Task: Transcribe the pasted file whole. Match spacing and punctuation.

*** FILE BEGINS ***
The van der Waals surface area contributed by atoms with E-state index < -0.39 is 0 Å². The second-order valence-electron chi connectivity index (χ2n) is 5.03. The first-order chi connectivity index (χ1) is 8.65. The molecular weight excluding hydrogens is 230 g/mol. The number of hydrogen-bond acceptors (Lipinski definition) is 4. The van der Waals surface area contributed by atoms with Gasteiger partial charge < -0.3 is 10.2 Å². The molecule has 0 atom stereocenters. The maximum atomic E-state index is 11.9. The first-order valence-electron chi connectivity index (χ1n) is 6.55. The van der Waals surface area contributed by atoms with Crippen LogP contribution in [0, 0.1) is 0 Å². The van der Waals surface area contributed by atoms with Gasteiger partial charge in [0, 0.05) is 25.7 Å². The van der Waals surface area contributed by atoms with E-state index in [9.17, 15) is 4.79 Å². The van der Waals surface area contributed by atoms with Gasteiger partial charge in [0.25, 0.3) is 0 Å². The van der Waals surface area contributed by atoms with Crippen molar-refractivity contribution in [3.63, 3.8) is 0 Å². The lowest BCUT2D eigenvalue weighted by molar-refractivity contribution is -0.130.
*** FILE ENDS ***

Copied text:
The van der Waals surface area contributed by atoms with E-state index < -0.39 is 0 Å². The second-order valence-electron chi connectivity index (χ2n) is 5.03. The first-order chi connectivity index (χ1) is 8.65. The molecular weight excluding hydrogens is 230 g/mol. The number of hydrogen-bond acceptors (Lipinski definition) is 4. The van der Waals surface area contributed by atoms with Gasteiger partial charge < -0.3 is 10.2 Å². The molecule has 0 atom stereocenters. The maximum atomic E-state index is 11.9. The first-order valence-electron chi connectivity index (χ1n) is 6.55. The van der Waals surface area contributed by atoms with Crippen LogP contribution in [0, 0.1) is 0 Å². The van der Waals surface area contributed by atoms with Gasteiger partial charge in [0, 0.05) is 25.7 Å². The van der Waals surface area contributed by atoms with E-state index in [9.17, 15) is 4.79 Å². The van der Waals surface area contributed by atoms with Gasteiger partial charge in [0.25, 0.3) is 0 Å². The van der Waals surface area contributed by atoms with Crippen molar-refractivity contribution in [3.63, 3.8) is 0 Å². The lowest BCUT2D eigenvalue weighted by molar-refractivity contribution is -0.130.